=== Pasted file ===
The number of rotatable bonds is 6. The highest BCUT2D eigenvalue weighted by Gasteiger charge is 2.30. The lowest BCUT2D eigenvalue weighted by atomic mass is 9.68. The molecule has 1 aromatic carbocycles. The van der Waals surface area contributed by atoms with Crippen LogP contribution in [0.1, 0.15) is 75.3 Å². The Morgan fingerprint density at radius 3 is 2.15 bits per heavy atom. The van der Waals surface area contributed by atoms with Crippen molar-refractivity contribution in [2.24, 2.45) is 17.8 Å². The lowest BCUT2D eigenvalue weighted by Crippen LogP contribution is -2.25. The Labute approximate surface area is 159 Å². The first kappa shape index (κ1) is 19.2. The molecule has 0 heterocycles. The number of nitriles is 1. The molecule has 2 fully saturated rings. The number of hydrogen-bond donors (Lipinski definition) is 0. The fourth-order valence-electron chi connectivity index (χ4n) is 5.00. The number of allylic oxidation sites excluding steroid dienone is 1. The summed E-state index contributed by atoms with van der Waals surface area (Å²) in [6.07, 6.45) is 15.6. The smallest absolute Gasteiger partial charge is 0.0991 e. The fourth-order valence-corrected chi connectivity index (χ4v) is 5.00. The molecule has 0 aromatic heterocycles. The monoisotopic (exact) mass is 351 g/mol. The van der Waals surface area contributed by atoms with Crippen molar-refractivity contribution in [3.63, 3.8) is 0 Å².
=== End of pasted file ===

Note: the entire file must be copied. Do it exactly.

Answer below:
The number of rotatable bonds is 6. The highest BCUT2D eigenvalue weighted by Gasteiger charge is 2.30. The lowest BCUT2D eigenvalue weighted by atomic mass is 9.68. The molecule has 1 aromatic carbocycles. The van der Waals surface area contributed by atoms with Crippen LogP contribution in [0.1, 0.15) is 75.3 Å². The Morgan fingerprint density at radius 3 is 2.15 bits per heavy atom. The van der Waals surface area contributed by atoms with Crippen molar-refractivity contribution in [2.24, 2.45) is 17.8 Å². The lowest BCUT2D eigenvalue weighted by Crippen LogP contribution is -2.25. The Labute approximate surface area is 159 Å². The first kappa shape index (κ1) is 19.2. The molecule has 0 heterocycles. The number of nitriles is 1. The molecule has 2 fully saturated rings. The number of hydrogen-bond donors (Lipinski definition) is 0. The fourth-order valence-electron chi connectivity index (χ4n) is 5.00. The number of allylic oxidation sites excluding steroid dienone is 1. The summed E-state index contributed by atoms with van der Waals surface area (Å²) in [6.07, 6.45) is 15.6. The smallest absolute Gasteiger partial charge is 0.0991 e. The fourth-order valence-corrected chi connectivity index (χ4v) is 5.00. The molecule has 0 aromatic heterocycles. The monoisotopic (exact) mass is 351 g/mol. The van der Waals surface area contributed by atoms with Crippen molar-refractivity contribution in [3.63, 3.8) is 0 Å².